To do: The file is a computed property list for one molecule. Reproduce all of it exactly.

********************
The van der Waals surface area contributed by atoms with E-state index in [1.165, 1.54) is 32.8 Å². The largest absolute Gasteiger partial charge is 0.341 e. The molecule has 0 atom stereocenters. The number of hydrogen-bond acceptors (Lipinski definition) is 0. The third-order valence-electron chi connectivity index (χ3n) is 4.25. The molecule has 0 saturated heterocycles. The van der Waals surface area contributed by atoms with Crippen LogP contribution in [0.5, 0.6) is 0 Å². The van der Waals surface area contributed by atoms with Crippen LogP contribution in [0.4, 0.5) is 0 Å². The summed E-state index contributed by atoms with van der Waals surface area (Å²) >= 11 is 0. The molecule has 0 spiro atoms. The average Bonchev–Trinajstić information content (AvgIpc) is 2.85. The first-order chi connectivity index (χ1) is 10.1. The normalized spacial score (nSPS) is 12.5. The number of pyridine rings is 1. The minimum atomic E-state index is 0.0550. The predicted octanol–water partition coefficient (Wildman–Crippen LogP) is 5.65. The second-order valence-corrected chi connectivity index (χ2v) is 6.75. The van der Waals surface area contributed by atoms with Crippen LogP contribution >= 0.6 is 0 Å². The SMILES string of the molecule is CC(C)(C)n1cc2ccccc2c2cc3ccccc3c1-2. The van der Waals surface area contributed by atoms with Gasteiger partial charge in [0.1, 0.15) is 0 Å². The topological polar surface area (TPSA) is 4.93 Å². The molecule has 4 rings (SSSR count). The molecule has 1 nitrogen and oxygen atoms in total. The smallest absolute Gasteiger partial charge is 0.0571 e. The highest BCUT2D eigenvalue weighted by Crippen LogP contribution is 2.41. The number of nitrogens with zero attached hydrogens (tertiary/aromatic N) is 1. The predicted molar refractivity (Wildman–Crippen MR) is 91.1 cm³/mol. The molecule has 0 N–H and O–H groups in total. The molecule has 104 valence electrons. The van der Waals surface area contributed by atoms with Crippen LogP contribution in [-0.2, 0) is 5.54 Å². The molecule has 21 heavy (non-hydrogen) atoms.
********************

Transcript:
The van der Waals surface area contributed by atoms with E-state index in [1.165, 1.54) is 32.8 Å². The largest absolute Gasteiger partial charge is 0.341 e. The molecule has 0 atom stereocenters. The number of hydrogen-bond acceptors (Lipinski definition) is 0. The third-order valence-electron chi connectivity index (χ3n) is 4.25. The molecule has 0 saturated heterocycles. The van der Waals surface area contributed by atoms with Crippen LogP contribution in [0.5, 0.6) is 0 Å². The van der Waals surface area contributed by atoms with Crippen LogP contribution in [0.4, 0.5) is 0 Å². The summed E-state index contributed by atoms with van der Waals surface area (Å²) >= 11 is 0. The molecule has 0 spiro atoms. The average Bonchev–Trinajstić information content (AvgIpc) is 2.85. The first-order chi connectivity index (χ1) is 10.1. The normalized spacial score (nSPS) is 12.5. The number of pyridine rings is 1. The minimum atomic E-state index is 0.0550. The predicted octanol–water partition coefficient (Wildman–Crippen LogP) is 5.65. The second-order valence-corrected chi connectivity index (χ2v) is 6.75. The van der Waals surface area contributed by atoms with Crippen LogP contribution >= 0.6 is 0 Å². The SMILES string of the molecule is CC(C)(C)n1cc2ccccc2c2cc3ccccc3c1-2. The van der Waals surface area contributed by atoms with Gasteiger partial charge in [0.1, 0.15) is 0 Å². The topological polar surface area (TPSA) is 4.93 Å². The molecule has 4 rings (SSSR count). The molecule has 1 nitrogen and oxygen atoms in total. The smallest absolute Gasteiger partial charge is 0.0571 e. The highest BCUT2D eigenvalue weighted by Crippen LogP contribution is 2.41. The number of nitrogens with zero attached hydrogens (tertiary/aromatic N) is 1. The predicted molar refractivity (Wildman–Crippen MR) is 91.1 cm³/mol. The molecule has 0 N–H and O–H groups in total. The molecule has 104 valence electrons. The van der Waals surface area contributed by atoms with Crippen LogP contribution in [-0.2, 0) is 5.54 Å². The molecule has 21 heavy (non-hydrogen) atoms.